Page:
Beutel’s composition is competently unoriginal. Peter Bernstein’s music helps.

But Beutel’s Science Project still fails (sorry, couldn’t resist).

0/4ⓏⒺⓇⓄ

CREDITS

Written and directed by Jonathan R. Betuel; director of photography, David M. Walsh; edited by Carroll Timothy O’Meara; music by Peter Bernstein; production designer, David L. Snyder; produced by Jonathan T. Taplin; released by Touchstone Pictures.

Starring John Stockwell (Michael Harlan), Danielle von Zerneck (Ellie Sawyer), Fisher Stevens (Vince Latello), Raphael Sbarge (Sherman), Richard Masur (Detective Isadore Nulty), Barry Corbin (Lew Harlan), Ann Wedgeworth (Dolores) and Dennis Hopper (Bob Roberts).


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The Thing (1982, John Carpenter)

I always say John Carpenter needs to direct something else, something non-genre. A romantic comedy perhaps or a family drama. I guess it never occurred to me, but with The Thing, Carpenter is directing something else. It’s kind of too bad, his best film is the one–in some ways–least like his others. In The Thing, Carpenter maintains his exquisite (there’s really no other word for it) Panavision composition, but he introduces a couple new elements. First, the suspense angle. It could just be Ennio Morricone’s score, but Carpenter takes a far more Hitchcockian approach to suspense in The Thing than he’s done before or since. I watched the film with my wife, who’d seen some of it, but forgot the dog’s importance, so I watched it with that first time experience in the back of my head (I guess with The Thing, which I’ve only seen six or seven times, it’s still possible). Carpenter doesn’t offer any hints, just makes almost everything suspicious (except Kurt Russell–does that make him Jimmy Stewart?). That suspense goes on for over an hour, even after the story revelations, until the beautiful blood test scene.

The blood test scene is probably the best example of the second element (like the segue?). The quietness. The fade-outs. The Thing‘s script, just due to the limited locations, inevitably reminds of a play, but one with an excellent adaptation. Carpenter’s infrequent (I think there are around six) fade-outs, which sometimes emphasize, sometimes silence, are kind of peculiar for him. He’s not known for his gentleness, but with the exception of the special effects sequences and some (not all) of the arguments, The Thing is an incredible gentle film. In some respects, it’s even passive. This second element is the parts working for the whole–Carpenter’s composition, Dean Cundey’s photography, the script, Todd C. Ramsay’s editing–it all comes together in these parts and makes The Thing something different.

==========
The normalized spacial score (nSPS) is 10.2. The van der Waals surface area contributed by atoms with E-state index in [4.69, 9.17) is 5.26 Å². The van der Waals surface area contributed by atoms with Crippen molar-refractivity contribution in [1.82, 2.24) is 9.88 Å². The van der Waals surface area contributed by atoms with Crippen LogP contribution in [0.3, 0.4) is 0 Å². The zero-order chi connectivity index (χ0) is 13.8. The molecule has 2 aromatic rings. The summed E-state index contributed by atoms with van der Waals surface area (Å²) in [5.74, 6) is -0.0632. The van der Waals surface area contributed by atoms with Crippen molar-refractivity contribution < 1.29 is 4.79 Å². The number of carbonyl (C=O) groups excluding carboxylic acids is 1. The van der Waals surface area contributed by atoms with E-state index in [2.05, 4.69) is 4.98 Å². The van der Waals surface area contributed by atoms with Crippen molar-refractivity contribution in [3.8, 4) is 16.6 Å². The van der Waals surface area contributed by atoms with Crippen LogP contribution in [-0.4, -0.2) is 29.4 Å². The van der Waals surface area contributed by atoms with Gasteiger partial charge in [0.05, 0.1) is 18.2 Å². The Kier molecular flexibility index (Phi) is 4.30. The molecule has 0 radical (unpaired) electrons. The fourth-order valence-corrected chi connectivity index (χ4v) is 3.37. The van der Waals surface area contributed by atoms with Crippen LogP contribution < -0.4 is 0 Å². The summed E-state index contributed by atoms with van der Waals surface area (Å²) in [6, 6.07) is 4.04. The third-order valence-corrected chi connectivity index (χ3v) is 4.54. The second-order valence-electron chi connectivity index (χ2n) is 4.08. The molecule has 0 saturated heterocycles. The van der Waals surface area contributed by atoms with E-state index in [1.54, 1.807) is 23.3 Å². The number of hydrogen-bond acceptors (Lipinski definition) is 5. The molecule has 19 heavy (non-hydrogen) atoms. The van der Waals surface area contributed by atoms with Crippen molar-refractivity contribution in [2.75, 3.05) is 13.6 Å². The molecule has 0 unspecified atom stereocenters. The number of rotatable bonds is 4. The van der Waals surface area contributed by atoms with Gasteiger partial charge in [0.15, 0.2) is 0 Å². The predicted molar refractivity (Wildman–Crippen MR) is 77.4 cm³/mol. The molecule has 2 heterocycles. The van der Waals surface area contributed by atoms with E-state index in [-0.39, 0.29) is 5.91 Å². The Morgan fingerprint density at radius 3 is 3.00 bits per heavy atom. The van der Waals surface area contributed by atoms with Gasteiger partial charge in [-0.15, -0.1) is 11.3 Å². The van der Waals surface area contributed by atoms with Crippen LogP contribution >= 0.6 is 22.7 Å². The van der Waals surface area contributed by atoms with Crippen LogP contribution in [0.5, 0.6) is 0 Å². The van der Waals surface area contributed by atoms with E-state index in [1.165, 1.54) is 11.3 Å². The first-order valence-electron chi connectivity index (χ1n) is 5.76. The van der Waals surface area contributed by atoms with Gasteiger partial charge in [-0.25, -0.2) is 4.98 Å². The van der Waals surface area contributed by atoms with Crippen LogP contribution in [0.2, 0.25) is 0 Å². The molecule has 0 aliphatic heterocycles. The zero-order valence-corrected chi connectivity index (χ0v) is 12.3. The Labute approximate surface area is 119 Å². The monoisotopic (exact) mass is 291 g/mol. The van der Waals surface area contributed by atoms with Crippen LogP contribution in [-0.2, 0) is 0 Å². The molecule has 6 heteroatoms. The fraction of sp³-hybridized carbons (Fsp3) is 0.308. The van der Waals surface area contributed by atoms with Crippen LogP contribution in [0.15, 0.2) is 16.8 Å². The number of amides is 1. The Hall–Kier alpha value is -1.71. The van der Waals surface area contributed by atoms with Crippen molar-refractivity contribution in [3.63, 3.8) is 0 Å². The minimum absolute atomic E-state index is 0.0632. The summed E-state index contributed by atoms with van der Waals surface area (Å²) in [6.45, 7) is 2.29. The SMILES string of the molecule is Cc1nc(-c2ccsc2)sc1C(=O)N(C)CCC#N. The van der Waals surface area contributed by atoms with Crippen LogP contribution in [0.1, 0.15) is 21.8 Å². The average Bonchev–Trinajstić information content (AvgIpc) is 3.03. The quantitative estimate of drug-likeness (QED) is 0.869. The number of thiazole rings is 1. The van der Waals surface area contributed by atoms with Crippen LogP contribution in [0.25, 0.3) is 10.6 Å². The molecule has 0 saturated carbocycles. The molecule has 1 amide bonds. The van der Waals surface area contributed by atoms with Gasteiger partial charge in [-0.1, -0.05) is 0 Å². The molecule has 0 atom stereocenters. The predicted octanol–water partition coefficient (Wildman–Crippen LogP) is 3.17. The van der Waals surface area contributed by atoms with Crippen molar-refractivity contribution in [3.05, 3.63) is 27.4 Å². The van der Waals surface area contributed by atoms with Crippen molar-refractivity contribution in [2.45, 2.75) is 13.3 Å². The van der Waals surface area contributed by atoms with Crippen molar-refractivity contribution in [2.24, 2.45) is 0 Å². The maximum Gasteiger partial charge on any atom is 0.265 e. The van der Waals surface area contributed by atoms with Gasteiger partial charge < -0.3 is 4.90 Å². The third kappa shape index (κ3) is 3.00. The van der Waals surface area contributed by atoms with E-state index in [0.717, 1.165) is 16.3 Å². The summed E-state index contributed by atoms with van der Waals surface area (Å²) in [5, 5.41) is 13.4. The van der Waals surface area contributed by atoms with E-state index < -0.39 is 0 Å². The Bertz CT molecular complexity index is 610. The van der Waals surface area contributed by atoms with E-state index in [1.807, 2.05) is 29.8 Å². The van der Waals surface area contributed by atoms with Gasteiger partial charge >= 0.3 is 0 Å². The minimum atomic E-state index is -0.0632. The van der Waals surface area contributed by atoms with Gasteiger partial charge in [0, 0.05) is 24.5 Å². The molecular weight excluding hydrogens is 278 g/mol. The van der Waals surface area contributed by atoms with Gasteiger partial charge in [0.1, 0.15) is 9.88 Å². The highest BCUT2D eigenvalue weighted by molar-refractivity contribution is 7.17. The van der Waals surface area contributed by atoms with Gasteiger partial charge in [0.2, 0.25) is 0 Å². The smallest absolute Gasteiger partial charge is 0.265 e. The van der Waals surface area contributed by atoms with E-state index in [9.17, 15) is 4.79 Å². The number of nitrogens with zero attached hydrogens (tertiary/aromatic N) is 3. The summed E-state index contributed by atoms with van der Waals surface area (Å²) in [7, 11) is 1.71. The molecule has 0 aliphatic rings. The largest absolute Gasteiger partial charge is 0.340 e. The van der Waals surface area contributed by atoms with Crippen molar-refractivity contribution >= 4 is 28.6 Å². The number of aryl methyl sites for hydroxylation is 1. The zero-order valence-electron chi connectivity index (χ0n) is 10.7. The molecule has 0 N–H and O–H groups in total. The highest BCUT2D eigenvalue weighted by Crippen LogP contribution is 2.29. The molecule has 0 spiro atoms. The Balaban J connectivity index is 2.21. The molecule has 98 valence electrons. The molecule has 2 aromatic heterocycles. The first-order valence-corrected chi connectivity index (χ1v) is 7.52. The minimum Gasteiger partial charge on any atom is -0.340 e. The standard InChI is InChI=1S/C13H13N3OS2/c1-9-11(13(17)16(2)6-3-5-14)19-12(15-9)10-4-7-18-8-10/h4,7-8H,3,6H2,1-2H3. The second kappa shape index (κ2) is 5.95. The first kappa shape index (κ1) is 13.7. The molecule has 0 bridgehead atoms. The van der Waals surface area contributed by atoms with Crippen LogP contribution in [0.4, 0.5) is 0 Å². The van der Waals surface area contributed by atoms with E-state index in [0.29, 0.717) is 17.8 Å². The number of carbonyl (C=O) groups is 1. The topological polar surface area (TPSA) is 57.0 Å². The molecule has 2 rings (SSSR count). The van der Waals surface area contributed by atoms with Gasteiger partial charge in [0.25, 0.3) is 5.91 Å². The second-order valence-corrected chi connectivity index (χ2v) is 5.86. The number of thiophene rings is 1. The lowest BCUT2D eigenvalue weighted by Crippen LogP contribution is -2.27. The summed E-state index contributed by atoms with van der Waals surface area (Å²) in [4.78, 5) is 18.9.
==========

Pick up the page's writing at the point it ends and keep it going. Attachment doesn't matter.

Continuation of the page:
As for the actors, who I haven’t mentioned. The Thing is one of those perfectly cast films where it’s pointless to go through and list all the good actors because they’re all good. They’re all perfect, no one else could do a better job in the film’s roles. For Russell, it’s a solid leading man role, but one of those special leading man roles where he’s leading others. He manages to command attention, even though the character’s rather understated. Other singular performances, Richard Dysart, Keith David, Donald Moffat and Thomas G. Waites. Dysart has a lot of screen time in the beginning and is great for all of it. David’s–I have no idea what his job is in the film–a perfect foil for Russell. Moffat and Waites both have small outstanding moments in their otherwise good performances.

Carpenter’s made a lot of great films and he’s made a few of cinematic importance, but The Thing is the one of the greatest artistic importance. It’s something totally different (and totally ignored–I’ll never forget seeing it as a fourteen-year-old after reading Leonard Maltin’s one-and-a-half star dismissive capsule), not just from what Carpenter tends to make, but from Hollywood films and genre films as well. By not rambling on in exposition until the details make some kind of sense (I just discovered overexplain is not a real word), which is a serious genre pitfall, The Thing is sublime.

4/4★★★★

CREDITS

Directed by John Carpenter; screenplay by Bill Lancaster, based on novella by John W. Campbell Jr.; director of photography, Dean Cundey; edited by Todd C. Ramsay; music by Ennio Morricone; production designer, John J. Lloyd; produced by David Foster and Lawrence Turman; released by Universal Pictures.

Starring Kurt Russell (MacReady), Wilford Brimley (Blair), T.K. Carter (Nauls), David Clennon (Palmer), Keith David (Childs), Richard Dysart (Copper), Charles Hallahan (Norris), Peter Maloney (Bennings), Richard Masur (Clark), Donald Moffat (Garry), Joel Polis (Fuchs) and Thomas G. Waites (Windows).


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THIS FILM IS ALSO DISCUSSED IN SUM UP | JOHN CARPENTER, PART 2: THE STUDIO QUARTET.